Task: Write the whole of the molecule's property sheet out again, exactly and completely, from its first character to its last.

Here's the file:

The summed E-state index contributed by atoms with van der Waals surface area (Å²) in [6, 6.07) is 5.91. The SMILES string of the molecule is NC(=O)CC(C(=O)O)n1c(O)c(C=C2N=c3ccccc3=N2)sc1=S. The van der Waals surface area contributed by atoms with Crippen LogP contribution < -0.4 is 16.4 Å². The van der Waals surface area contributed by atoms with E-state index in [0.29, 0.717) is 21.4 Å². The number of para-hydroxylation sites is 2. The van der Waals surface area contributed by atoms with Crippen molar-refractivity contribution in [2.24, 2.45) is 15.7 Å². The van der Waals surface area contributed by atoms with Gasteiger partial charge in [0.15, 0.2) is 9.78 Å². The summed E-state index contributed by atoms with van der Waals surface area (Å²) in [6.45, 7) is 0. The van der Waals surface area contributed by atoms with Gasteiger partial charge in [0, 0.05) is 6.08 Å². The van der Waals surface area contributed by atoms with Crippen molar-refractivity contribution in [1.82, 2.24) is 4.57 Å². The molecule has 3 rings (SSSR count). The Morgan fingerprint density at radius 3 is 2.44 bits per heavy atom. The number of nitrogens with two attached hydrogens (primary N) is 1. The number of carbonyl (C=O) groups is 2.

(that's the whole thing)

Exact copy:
The summed E-state index contributed by atoms with van der Waals surface area (Å²) in [6, 6.07) is 5.91. The SMILES string of the molecule is NC(=O)CC(C(=O)O)n1c(O)c(C=C2N=c3ccccc3=N2)sc1=S. The van der Waals surface area contributed by atoms with Crippen LogP contribution < -0.4 is 16.4 Å². The van der Waals surface area contributed by atoms with E-state index in [0.29, 0.717) is 21.4 Å². The number of para-hydroxylation sites is 2. The van der Waals surface area contributed by atoms with Crippen molar-refractivity contribution in [2.24, 2.45) is 15.7 Å². The van der Waals surface area contributed by atoms with Gasteiger partial charge in [0.15, 0.2) is 9.78 Å². The summed E-state index contributed by atoms with van der Waals surface area (Å²) in [6.45, 7) is 0. The van der Waals surface area contributed by atoms with Gasteiger partial charge in [0, 0.05) is 6.08 Å². The van der Waals surface area contributed by atoms with Crippen molar-refractivity contribution in [1.82, 2.24) is 4.57 Å². The molecule has 3 rings (SSSR count). The Morgan fingerprint density at radius 3 is 2.44 bits per heavy atom. The number of nitrogens with two attached hydrogens (primary N) is 1. The number of carbonyl (C=O) groups is 2.